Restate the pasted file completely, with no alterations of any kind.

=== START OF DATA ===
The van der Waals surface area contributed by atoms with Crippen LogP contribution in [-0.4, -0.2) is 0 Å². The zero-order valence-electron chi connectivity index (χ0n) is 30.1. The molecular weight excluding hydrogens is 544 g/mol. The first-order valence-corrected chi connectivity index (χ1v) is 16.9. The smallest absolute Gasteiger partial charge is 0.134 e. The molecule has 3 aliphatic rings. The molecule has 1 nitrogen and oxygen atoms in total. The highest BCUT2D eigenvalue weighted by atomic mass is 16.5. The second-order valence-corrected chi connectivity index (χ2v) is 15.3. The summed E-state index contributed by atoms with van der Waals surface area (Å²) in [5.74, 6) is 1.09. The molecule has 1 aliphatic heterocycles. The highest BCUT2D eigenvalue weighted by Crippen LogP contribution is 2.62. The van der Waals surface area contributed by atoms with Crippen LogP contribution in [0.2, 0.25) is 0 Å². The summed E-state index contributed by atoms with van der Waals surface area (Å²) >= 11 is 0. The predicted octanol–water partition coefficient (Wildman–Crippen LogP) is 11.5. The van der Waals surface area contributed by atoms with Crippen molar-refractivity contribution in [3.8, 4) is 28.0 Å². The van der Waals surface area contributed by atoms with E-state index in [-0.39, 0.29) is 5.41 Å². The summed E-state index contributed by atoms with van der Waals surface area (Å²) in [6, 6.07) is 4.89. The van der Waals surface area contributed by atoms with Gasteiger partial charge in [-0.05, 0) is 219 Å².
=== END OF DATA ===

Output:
The van der Waals surface area contributed by atoms with Crippen LogP contribution in [-0.4, -0.2) is 0 Å². The zero-order valence-electron chi connectivity index (χ0n) is 30.1. The molecular weight excluding hydrogens is 544 g/mol. The first-order valence-corrected chi connectivity index (χ1v) is 16.9. The smallest absolute Gasteiger partial charge is 0.134 e. The molecule has 3 aliphatic rings. The molecule has 1 nitrogen and oxygen atoms in total. The highest BCUT2D eigenvalue weighted by atomic mass is 16.5. The second-order valence-corrected chi connectivity index (χ2v) is 15.3. The summed E-state index contributed by atoms with van der Waals surface area (Å²) in [5.74, 6) is 1.09. The molecule has 1 aliphatic heterocycles. The highest BCUT2D eigenvalue weighted by Crippen LogP contribution is 2.62. The van der Waals surface area contributed by atoms with Crippen LogP contribution in [0.2, 0.25) is 0 Å². The summed E-state index contributed by atoms with van der Waals surface area (Å²) >= 11 is 0. The predicted octanol–water partition coefficient (Wildman–Crippen LogP) is 11.5. The van der Waals surface area contributed by atoms with Crippen molar-refractivity contribution in [3.8, 4) is 28.0 Å². The van der Waals surface area contributed by atoms with E-state index in [-0.39, 0.29) is 5.41 Å². The summed E-state index contributed by atoms with van der Waals surface area (Å²) in [6, 6.07) is 4.89. The van der Waals surface area contributed by atoms with Gasteiger partial charge in [-0.05, 0) is 219 Å².